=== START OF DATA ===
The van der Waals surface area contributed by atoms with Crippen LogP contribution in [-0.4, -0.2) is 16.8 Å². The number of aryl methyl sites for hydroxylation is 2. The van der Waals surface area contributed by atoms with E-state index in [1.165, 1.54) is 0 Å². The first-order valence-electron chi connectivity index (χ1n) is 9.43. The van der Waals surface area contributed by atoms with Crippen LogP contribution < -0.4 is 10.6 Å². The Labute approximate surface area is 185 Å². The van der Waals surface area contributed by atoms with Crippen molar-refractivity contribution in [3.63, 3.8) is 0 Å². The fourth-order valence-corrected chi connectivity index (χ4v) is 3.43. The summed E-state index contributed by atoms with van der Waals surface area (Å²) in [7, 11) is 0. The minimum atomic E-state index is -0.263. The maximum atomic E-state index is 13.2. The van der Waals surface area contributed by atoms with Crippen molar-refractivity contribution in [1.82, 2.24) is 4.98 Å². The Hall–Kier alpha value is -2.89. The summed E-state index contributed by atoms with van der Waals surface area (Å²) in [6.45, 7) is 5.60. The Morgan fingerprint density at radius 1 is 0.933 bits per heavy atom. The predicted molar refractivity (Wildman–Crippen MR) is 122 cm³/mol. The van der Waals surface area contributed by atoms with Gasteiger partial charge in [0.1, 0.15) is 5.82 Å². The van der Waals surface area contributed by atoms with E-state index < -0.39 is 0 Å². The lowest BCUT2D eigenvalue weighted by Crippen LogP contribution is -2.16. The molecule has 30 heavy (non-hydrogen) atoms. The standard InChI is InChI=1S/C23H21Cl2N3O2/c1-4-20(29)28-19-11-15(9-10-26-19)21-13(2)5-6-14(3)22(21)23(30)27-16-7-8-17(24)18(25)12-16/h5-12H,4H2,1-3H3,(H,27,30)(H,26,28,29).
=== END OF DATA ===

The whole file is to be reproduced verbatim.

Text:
The van der Waals surface area contributed by atoms with Crippen LogP contribution in [-0.4, -0.2) is 16.8 Å². The number of aryl methyl sites for hydroxylation is 2. The van der Waals surface area contributed by atoms with E-state index in [1.165, 1.54) is 0 Å². The first-order valence-electron chi connectivity index (χ1n) is 9.43. The van der Waals surface area contributed by atoms with Crippen LogP contribution < -0.4 is 10.6 Å². The Labute approximate surface area is 185 Å². The van der Waals surface area contributed by atoms with Crippen molar-refractivity contribution in [3.63, 3.8) is 0 Å². The fourth-order valence-corrected chi connectivity index (χ4v) is 3.43. The summed E-state index contributed by atoms with van der Waals surface area (Å²) in [7, 11) is 0. The minimum atomic E-state index is -0.263. The maximum atomic E-state index is 13.2. The van der Waals surface area contributed by atoms with Crippen molar-refractivity contribution in [1.82, 2.24) is 4.98 Å². The Hall–Kier alpha value is -2.89. The summed E-state index contributed by atoms with van der Waals surface area (Å²) in [6.45, 7) is 5.60. The Morgan fingerprint density at radius 1 is 0.933 bits per heavy atom. The predicted molar refractivity (Wildman–Crippen MR) is 122 cm³/mol. The van der Waals surface area contributed by atoms with Gasteiger partial charge in [0.1, 0.15) is 5.82 Å². The van der Waals surface area contributed by atoms with E-state index < -0.39 is 0 Å². The lowest BCUT2D eigenvalue weighted by Crippen LogP contribution is -2.16. The molecule has 30 heavy (non-hydrogen) atoms. The standard InChI is InChI=1S/C23H21Cl2N3O2/c1-4-20(29)28-19-11-15(9-10-26-19)21-13(2)5-6-14(3)22(21)23(30)27-16-7-8-17(24)18(25)12-16/h5-12H,4H2,1-3H3,(H,27,30)(H,26,28,29).